Founder of CLV, an EVM-compatible blockchain platform that enables cross-chain interoperability across Blockchain networks.
You’ve likely heard discussions about the “metaverse” in the past few years, but you’re not alone if you can’t confidently describe what it is. Pinning down a precise definition of the metaverse is tricky because it’s still being defined.
The term was coined by author Neal Stephenson in his 1992 science-fiction novel, Snow Crash, in which he described a virtual world where people could interact with each other and with virtual objects in real time.
Today, the metaverse can roughly be described as a three-dimensional evolution of the internet, where people can fully immerse themselves in interconnected virtual experiences that they have agency to control and shape.
Though the concept of the metaverse has been around for decades, it only started getting serious attention in recent years as various new technologies have emerged that may finally allow it to realize its potential. In this article, I will discuss the drivers for the metaverse, propose a new way to think about it and share how individuals can benefit from this trend.
What is driving the metaverse?
Technological advancements in VR, AR, 5G, AI and blockchain are all catalysts to the emergence of the metaverse. The mass adoption of advanced VR/AR devices could provide a gateway for people to immerse themselves in digital worlds. The proliferation of 5G could enable widespread connectivity, from every part of the world, from any kind of device. Advancements in AI may drive improvements in both creating and experiencing virtual worlds. And finally, blockchain technology may unlock true digital ownership for individuals, while providing a built-in payment rail for the metaverse.
In some ways, we can see the metaverse as the next iteration of the internet into the third dimension. Some experiences, powered by gaming, already exist to form what we can call the “proto-metaverse.” Many of these gaming prototypes, such as Roblox or Fortnite, are filled with millions of Gen Z players who are spending multiple hours a day on their favorite games with their friends.
What is the metaverse’s potential?
While this proto-metaverse phase is impressive, we’re still a long way from achieving the vision of a metaverse that takes a central role in our lives—in the same way that the internet is now indispensable.
In the future, the metaverse has the potential to house non-gaming experiences as well. The metaverse is still in its nascent stages of development, but it offers the possibility of fundamentally changing the way we interact with each other and the world around us.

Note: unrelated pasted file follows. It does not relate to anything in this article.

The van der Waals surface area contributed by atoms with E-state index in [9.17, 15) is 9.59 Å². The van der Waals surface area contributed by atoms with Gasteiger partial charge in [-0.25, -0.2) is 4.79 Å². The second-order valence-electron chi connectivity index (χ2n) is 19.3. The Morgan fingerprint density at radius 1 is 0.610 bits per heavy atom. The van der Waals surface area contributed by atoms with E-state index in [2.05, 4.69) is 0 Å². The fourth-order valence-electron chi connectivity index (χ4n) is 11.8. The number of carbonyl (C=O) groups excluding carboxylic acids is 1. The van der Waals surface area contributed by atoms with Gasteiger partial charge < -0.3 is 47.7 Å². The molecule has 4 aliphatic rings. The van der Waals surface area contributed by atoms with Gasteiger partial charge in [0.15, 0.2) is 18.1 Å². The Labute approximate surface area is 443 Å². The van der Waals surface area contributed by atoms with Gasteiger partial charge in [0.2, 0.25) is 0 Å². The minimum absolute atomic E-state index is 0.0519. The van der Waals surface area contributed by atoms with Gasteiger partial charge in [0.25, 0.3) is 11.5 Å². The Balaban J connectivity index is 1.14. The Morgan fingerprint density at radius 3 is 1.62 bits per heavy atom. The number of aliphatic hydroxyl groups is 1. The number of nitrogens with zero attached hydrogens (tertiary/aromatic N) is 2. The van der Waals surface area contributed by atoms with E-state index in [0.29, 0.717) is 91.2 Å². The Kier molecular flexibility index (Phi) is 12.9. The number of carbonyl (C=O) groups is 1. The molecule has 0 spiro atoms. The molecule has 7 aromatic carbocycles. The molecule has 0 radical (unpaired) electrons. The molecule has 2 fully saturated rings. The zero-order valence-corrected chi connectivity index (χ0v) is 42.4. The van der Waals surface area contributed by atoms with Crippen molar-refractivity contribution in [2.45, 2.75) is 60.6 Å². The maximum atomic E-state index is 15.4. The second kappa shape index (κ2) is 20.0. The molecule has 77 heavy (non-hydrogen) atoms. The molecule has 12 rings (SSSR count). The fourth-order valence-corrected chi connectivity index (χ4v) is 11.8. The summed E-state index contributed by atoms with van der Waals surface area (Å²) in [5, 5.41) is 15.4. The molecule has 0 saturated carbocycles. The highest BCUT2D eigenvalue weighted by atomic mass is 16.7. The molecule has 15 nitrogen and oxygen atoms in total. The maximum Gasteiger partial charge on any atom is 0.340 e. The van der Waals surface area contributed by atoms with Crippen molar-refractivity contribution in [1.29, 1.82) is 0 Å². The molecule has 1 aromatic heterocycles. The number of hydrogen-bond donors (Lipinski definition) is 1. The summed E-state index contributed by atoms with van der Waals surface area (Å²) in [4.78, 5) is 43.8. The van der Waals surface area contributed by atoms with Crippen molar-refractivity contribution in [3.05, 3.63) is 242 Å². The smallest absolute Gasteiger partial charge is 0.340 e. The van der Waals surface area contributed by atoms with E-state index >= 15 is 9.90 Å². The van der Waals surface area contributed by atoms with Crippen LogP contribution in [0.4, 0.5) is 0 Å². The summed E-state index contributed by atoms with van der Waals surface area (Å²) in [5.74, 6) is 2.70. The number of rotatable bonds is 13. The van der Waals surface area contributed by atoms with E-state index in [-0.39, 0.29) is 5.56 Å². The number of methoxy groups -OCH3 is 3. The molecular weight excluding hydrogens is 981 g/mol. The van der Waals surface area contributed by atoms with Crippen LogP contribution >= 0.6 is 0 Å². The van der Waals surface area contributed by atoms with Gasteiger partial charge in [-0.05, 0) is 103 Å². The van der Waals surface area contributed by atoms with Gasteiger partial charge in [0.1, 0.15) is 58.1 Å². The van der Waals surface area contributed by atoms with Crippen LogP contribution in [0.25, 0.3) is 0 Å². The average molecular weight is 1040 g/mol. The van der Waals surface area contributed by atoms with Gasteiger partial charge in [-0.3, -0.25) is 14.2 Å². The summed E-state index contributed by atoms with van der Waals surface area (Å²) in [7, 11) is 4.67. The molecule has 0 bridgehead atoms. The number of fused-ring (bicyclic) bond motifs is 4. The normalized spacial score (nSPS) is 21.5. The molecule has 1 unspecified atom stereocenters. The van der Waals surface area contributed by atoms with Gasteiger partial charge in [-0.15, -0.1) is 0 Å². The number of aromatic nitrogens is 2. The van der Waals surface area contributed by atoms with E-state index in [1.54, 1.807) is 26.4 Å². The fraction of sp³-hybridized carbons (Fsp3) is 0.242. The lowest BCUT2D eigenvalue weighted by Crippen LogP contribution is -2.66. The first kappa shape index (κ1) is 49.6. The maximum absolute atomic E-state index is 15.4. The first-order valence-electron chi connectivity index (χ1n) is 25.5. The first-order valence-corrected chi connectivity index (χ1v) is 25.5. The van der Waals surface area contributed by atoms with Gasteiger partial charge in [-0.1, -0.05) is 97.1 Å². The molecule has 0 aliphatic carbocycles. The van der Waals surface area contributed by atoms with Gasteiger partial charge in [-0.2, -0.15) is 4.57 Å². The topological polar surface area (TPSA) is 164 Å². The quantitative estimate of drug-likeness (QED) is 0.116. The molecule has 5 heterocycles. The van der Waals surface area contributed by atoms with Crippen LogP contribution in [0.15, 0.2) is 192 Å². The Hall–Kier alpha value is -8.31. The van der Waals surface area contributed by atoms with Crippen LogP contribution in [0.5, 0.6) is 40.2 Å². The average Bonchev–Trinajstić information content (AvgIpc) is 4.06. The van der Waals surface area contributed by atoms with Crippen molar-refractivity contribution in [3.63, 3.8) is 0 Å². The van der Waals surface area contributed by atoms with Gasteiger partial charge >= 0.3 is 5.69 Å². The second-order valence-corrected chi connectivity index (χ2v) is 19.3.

Virtual worlds may become a place where—like on the internet—people carry out many different facets of their lives, including commerce, cultural experiences and social hangouts. As more people become connected to the metaverse, it could become the dominant platform for communication and interaction, much like the internet is today.
How can individuals benefit from the metaverse?
The decentralized, crypto-enabled Web3 metaverse is a concept that has gained traction in recent years. In popular Web2 metaverse platforms, things like anti-creator platform policies, limitations on your identity’s portability and platform-locked creator assets have been points of contention for many users.
The Web3 metaverse is a virtual world that is built on decentralized technology, such as blockchain, and is meant to be a more open experience for users. One of the main benefits of a decentralized Web3 metaverse is that it allows users to have more control over their virtual experiences and assets. Because the platform is decentralized, there is no central authority that controls what users can do or what content is allowed. Ideally, this would create an open and inclusive environment where users can freely express themselves and create the types of experiences they want.
Despite these noble intentions, however, many Web3 metaverse platforms have seen limited adoption so far. It also seems as if few have delivered on their promises of openness and autonomy, as many of these platforms are still operating in a fairly centralized manner.
In the past years, multiple corporations have entered the metaverse. Chart-topping artists like Travis Scott and Lil Nas X hosted huge metaverse concerts with millions of concurrent users, while big global brands like Nike and Gucci invested heavily to establish their presence in the metaverse. While corporate commitment shows the potential of the metaverse space, it also highlights the current lack of accessibility for individual creators to enter the space.
If the metaverse is to truly become the future we all live in, it must be accessible to everyone. Today, for individual creators to create their own metaverse space and presence, the barriers to entry are prohibitive. It is by estimation that a typical branded metaverse experience costs between $75,000 to $150,000 in established platforms, though the most expensive may exceed $1 million. If individual creators were to take a DIY approach, they would need significant capital investment or advanced skills in a number of areas, including 3-D design, graphic design, programming and community management.
This path simply isn’t feasible for most creators, but I believe we are reaching a turning point. New technologies continue to emerge, and innovators are seeking new ways to push the metaverse to reach its potential. I believe that, in the near future, we will see the launch of platforms that give individual creators the tools necessary to make their visions a reality—without spending enormous amounts of time or money.
When metaverse experiences become truly accessible, transparent and customizable, we will begin to see the promises of the open metaverse realized.
Forbes Technology Council is an invitation-only community for world-class CIOs, CTOs and technology executives. Do I qualify?